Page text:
Samantha J

Samantha J., OH

August 13th 2019 is a day that will forever be embedded into my memory.

Three weeks before my first wedding anniversary, I received a phone call from my father. "Are you in a place where you can talk?" was the first thing he said to me. The next words to come out of his mouth was something I truly never expected to hear. He told me he had been admitted to the hospital for testing. The doctors has found a mass in his lung. The millisecond he said the word "mass", I knew it my gut it was cancer. After a couple more days of testing (including a failed lumbar puncture where only one sample of the mass was taken before his lung collapsed) and another few days of waiting for results, they confirmed what I already knew. My get up and go dad had lung cancer. Not only did he have the mass, but when the PET scan results came back, spots all over his bones also lit up.

The following months were very hard. At the end of August, my father started two weeks of radiation. Then one treatment of chemo every three weeks until mid November. In November, we were informed the mass broke apart in his lung and the spots were starting to heal over. Which to be honest, was great news. Doctors said he was in remission and at the time, it felt like we should have been incredibly happy about that. But something inside told me something was still off. 

We celebrated his birthday with hugs, kisses and cake. We spent as much time as we could with him. Around Thanksgiving, he started to get weaker and weaker. We chalked it up to the chemo and him not having his strength fully. As the weeks passed, it didn't really get any better. Around Christmas, he got so weak that it started to worry us.

The second week in January, he was rushed to the ER from seizure like episodes. After a week of tests and not really getting any answers, I came home to get some rest one day and after an hour I received a call from my brother asking me to come back up to the hospital per my dads request.

When I walked into the room, he had me sit down on the hospital bed and he told me that the scans came back. Not only had the cancer spread to his brain, but a cluster of tumors has also started to form at the base of his spine. The next day, he was taken into brain surgery to relieve the pressure that the built up fluid was causing. He did end up coming home that following weekend, but he really never recovered. As the rest of January and February progressed, he got weaker and weaker.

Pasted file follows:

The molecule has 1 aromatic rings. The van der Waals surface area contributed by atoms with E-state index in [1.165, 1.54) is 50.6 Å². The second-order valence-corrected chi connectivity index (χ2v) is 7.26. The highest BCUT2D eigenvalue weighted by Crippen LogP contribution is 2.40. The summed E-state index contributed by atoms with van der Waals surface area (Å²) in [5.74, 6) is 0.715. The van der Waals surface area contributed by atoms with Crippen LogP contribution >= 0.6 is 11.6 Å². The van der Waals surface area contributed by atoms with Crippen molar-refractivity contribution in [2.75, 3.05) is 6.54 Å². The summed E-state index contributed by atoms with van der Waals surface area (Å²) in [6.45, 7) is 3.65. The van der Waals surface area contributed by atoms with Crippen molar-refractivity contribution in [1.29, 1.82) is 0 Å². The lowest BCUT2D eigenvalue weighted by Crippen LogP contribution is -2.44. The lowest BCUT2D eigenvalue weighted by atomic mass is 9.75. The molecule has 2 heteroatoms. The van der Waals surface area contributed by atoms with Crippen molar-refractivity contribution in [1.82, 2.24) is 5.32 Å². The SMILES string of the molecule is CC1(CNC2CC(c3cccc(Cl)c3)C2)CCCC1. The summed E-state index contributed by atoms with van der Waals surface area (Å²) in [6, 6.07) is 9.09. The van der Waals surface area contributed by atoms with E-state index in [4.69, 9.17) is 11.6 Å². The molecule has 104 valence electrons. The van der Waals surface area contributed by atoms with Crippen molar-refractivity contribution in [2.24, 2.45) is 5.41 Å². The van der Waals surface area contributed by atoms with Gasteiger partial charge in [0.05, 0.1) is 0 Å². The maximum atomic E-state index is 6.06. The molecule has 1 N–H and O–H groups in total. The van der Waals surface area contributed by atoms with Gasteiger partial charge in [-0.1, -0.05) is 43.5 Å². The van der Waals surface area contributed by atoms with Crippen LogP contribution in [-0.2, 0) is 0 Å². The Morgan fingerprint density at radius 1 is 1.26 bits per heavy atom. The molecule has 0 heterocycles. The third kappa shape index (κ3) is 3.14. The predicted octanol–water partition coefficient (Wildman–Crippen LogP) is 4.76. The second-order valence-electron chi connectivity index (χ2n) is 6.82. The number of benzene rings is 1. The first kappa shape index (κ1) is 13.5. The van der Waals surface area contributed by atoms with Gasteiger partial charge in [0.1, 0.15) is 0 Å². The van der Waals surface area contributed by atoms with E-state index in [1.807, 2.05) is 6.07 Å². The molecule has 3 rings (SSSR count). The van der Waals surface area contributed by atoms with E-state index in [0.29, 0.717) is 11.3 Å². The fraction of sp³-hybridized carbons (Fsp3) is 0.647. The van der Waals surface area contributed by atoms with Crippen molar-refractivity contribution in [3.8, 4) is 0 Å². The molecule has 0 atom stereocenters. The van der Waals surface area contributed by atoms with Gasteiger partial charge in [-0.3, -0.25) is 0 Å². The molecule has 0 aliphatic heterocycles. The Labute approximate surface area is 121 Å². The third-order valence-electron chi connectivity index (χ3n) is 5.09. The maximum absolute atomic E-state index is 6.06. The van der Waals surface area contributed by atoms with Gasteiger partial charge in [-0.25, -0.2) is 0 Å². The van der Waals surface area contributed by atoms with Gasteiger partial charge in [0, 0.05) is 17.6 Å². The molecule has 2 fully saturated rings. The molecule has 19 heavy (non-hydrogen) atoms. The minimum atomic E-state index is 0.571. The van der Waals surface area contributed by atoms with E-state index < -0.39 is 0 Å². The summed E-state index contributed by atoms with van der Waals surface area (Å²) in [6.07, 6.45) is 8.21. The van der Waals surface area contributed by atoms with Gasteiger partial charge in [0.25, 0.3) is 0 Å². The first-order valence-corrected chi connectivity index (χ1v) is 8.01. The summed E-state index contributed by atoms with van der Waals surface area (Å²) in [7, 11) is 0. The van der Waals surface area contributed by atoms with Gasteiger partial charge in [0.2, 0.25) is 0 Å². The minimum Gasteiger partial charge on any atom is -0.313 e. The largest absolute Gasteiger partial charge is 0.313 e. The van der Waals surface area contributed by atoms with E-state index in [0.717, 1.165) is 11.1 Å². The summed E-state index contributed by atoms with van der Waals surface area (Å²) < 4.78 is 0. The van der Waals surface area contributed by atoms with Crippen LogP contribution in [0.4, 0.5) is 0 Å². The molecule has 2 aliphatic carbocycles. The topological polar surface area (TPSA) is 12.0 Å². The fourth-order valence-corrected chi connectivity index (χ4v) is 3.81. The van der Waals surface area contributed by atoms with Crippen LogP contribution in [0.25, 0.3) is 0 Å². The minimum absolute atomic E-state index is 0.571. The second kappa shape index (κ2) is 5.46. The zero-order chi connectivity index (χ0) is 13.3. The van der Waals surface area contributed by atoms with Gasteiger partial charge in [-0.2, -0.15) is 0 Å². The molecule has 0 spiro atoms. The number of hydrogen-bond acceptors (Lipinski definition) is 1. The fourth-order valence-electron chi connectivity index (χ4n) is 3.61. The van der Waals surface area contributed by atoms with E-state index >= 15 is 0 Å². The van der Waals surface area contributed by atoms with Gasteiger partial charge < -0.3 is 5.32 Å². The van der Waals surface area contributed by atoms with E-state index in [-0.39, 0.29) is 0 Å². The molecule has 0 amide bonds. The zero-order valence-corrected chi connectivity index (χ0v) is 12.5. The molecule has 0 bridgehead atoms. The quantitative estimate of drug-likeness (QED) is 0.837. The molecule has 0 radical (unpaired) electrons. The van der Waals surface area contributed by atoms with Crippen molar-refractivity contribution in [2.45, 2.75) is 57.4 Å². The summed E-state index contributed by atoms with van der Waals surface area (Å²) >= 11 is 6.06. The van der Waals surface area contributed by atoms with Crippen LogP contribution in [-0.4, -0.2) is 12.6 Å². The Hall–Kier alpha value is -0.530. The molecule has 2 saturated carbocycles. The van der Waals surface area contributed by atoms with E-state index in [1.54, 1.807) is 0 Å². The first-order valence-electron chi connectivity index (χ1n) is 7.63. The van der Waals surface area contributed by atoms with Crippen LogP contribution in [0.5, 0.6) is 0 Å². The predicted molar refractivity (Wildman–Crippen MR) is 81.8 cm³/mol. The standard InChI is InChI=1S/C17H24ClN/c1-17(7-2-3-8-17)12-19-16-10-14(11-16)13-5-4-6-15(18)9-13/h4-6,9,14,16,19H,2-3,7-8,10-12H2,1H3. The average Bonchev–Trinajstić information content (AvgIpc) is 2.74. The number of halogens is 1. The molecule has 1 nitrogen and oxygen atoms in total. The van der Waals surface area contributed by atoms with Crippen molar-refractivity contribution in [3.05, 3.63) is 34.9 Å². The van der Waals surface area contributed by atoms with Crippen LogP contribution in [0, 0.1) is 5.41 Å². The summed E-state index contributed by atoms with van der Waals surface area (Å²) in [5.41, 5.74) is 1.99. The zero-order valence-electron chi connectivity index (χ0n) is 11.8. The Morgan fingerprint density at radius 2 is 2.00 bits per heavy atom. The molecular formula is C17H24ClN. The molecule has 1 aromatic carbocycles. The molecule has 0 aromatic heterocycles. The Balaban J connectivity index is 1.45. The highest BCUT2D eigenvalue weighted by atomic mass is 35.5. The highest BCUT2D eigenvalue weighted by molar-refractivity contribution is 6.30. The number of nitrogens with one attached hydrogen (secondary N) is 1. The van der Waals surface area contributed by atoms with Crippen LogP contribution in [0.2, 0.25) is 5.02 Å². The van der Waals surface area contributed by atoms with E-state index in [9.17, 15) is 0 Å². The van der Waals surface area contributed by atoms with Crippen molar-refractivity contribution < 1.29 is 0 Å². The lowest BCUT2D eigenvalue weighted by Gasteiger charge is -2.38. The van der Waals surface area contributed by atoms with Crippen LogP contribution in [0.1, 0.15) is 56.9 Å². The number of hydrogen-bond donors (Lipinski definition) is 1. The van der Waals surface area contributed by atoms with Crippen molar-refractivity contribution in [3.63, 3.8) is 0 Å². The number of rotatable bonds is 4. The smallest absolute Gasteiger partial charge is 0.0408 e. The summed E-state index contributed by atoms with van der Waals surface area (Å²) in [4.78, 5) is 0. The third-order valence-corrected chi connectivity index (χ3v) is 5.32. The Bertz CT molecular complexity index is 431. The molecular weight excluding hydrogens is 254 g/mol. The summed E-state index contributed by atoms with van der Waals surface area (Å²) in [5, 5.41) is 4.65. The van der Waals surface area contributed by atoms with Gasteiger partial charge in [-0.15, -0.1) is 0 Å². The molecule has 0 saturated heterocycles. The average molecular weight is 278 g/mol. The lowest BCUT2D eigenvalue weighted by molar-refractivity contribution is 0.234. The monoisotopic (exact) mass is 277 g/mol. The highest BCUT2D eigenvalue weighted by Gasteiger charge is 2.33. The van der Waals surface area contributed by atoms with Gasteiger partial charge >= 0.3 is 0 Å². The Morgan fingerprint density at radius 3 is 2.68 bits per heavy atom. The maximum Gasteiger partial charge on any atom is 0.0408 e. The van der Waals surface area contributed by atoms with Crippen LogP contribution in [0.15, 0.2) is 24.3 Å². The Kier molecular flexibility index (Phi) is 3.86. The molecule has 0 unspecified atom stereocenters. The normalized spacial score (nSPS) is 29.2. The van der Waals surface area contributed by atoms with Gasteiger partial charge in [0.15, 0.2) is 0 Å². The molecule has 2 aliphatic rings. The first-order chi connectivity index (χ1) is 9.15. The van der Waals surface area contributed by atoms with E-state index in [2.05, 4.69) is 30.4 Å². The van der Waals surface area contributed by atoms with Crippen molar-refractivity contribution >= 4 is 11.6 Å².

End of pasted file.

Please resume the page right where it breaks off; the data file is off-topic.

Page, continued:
We spent those months talking and reminiscing about the last year and half. How he was able to walk me down the aisle in the Jamaica. That my husband and I were able to have that trip with just him and my stepmother. We watched him struggle. Fight. Love. We saw it all. 

He watched us complete the Air Climb as a family. As a team. I brought him his own medal and the look of pure joy and being so proud of us meant the world to me.

March 2nd was the last time I saw him. He spent the final days in hospice and when I left that night, he still had his senses. He may not have been able to talk, but he was able to communicate with sounds. I leaned over, he raised his arms up for me to hug him. I told him I loved him and that it was okay to go. That I would be okay again. That our family would be okay and even though it would be hard, we would get through this together. 

The following morning, at 7:02 am, I got the call he passed away.

My dad was a smoker for years. He had a heart attack five years ago and was told to quit. He didn't listen. And only recently had stopped smoking prior to his diagnosis. He blamed himself in the beginning and honestly I think he still did a little bit when he passed. But at the end of the day God has a plan for us all. I firmly believe that. Maybe, just maybe, losing my dad to cancer was suppose to bring me to the American Lung Cancer Association. To someone else in whatever way I can.

First Published: April 8, 2020

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